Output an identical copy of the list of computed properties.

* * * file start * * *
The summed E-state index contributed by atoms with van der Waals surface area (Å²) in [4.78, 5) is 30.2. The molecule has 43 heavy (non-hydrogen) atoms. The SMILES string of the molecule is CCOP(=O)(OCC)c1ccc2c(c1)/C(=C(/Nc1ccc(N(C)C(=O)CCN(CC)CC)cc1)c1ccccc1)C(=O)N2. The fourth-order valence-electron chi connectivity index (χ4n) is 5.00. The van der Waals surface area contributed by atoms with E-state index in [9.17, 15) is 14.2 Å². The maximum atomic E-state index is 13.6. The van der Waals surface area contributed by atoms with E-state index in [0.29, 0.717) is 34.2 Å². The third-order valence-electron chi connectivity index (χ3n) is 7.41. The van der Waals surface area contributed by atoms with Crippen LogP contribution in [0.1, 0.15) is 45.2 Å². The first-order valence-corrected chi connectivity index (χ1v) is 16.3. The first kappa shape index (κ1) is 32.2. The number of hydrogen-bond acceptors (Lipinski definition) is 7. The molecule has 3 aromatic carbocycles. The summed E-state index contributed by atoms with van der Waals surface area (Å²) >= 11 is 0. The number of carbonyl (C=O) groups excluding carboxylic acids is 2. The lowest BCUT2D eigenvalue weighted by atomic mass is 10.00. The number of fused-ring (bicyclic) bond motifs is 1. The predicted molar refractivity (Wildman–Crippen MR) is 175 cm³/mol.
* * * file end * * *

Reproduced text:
The summed E-state index contributed by atoms with van der Waals surface area (Å²) in [4.78, 5) is 30.2. The molecule has 43 heavy (non-hydrogen) atoms. The SMILES string of the molecule is CCOP(=O)(OCC)c1ccc2c(c1)/C(=C(/Nc1ccc(N(C)C(=O)CCN(CC)CC)cc1)c1ccccc1)C(=O)N2. The fourth-order valence-electron chi connectivity index (χ4n) is 5.00. The van der Waals surface area contributed by atoms with E-state index in [9.17, 15) is 14.2 Å². The maximum atomic E-state index is 13.6. The van der Waals surface area contributed by atoms with E-state index in [0.29, 0.717) is 34.2 Å². The third-order valence-electron chi connectivity index (χ3n) is 7.41. The van der Waals surface area contributed by atoms with Crippen LogP contribution in [0.1, 0.15) is 45.2 Å². The first-order valence-corrected chi connectivity index (χ1v) is 16.3. The first kappa shape index (κ1) is 32.2. The number of hydrogen-bond acceptors (Lipinski definition) is 7. The molecule has 3 aromatic carbocycles. The summed E-state index contributed by atoms with van der Waals surface area (Å²) >= 11 is 0. The number of carbonyl (C=O) groups excluding carboxylic acids is 2. The lowest BCUT2D eigenvalue weighted by atomic mass is 10.00. The number of fused-ring (bicyclic) bond motifs is 1. The predicted molar refractivity (Wildman–Crippen MR) is 175 cm³/mol.